A collection of still frames from “Ida,” pulled at random, could tour the world as a renowned photography exhibit. Pawel Pawlikowski and his two cinematographers photograph this eighty-minute masterwork in gorgeous black and white images that eerily capture the understated narrative of a young nun’s self-discovery in 1960’s Poland.
Anna (Agata Trzebuchowska) was raised in an orphanage after her parents were killed in World War II and Wanda, her Aunt and only surviving relative, refused to take her. Weeks away from taking her vows at a convent, the elder nuns send her to reconcile with Wanda (Agata Kulesza), a once-respected judge for the Communist party who now has succumbed to alcoholism and some unknown and damning guilt.
Regret, guilt, fear – this is a story that deserves the solemn evocation of black and white. “Ida” lives in monochrome, and, like the best modern uses of the format, we don’t feel any loss from the absence of color, only benefit. There are so many beautiful values in every shot – a white car drives down a street lined with trees that range from black in the foreground to a fuzzy light grey in the background: skilled utilization of aerial diffusion.
More impressive is the unconventional use of frame. Ryszard Lenczewski (Pawlikowski’s regular DP) was on the film as cinematographer for ten days after which Lukasz Zal (a documentarian) took over. This switch is seamless. Both shooters use the frame lines as simple guidelines – edges of the image, not the entire world. Camera composition best practice has, for a century, instinctively stated that the full character must be situated politely within the frame with breathing room before the image breaks off at the frame’s edges. If they are being cut off, you move the camera, or you move the character. Here, we’re offered challenging photography that doesn’t always play by these rules. The most unusual compositions place Anna on the very bottom of the frame, with only the top half of her face visible. The rest of the entire frame (already excessively tall thanks to the 4:3 aspect ratio) is left open as if framing God looming over her, demanding the extra space.
During her visit with Wanda, Anna comes to learn the truth about her past. Her name is Ida, she is Jewish, and her parents were killed while in hiding during the war. Their burial sites were never found, but Wanda offers to take Ida to the home that the family once hid in twenty years ago, warning her she may “discover there is no God.” From there, Pawlikowski’s film functions as a sort of missing person mystery. Ida and Wanda search for information on their deceased relatives, and Ida runs into a traveling saxophonist (Dawid Ogrodnik) that lives the life she will be turning her back on forever when she takes her vows.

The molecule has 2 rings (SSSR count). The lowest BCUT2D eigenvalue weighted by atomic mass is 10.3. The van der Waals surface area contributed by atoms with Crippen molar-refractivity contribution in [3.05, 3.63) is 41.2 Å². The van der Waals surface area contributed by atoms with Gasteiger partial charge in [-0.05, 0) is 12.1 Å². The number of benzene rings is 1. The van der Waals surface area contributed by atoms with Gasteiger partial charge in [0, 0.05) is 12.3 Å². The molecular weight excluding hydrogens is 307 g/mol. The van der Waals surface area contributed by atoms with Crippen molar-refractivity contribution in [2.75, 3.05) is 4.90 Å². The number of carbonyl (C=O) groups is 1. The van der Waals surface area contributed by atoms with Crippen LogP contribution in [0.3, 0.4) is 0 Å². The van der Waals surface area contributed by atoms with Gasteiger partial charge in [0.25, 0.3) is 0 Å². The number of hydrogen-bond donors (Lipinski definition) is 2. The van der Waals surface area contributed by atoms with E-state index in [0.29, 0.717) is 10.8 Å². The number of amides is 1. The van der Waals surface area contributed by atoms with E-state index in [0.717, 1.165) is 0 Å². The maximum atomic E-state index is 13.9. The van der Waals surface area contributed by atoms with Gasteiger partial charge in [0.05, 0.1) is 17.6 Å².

“Ida” doesn’t just sell its 1960’s period; it actually feels like a film from that time. It’s uncanny; forget lavish production design and costume work – this is the best period piece of the year. A jazzy score primarily featuring Coltrane draws a second comparison to early Bergman on top of the expressive imagery that feels like a resurgence of Rossellini. Today, this kind of thing is both celebrated and doomed as the respected and feared “art film,” but that tag may mistakenly imply a glacial pace. Ida is living in an extremely liminal space as she prepares to commit to the life of a nun, and these high stakes give the film a commanding momentum that simmers beneath Trzebuchowska’s stoic, soft-spoken performance. Ida gets a few eye-opening glimpses to life outside the convent, but Wanda, an intensely damaged woman, struggles, too, with Ida’s clear-cut presumptions of “right” and “good.” And for that, this 1960’s-set, 1960’s-style film is wonderfully relevant to 2014 audiences.
May, 2014 (see local listings)
1 hr. 20 min.
Agata Kulesza, Agata Trzebuchowska, Dawid Ogrodnik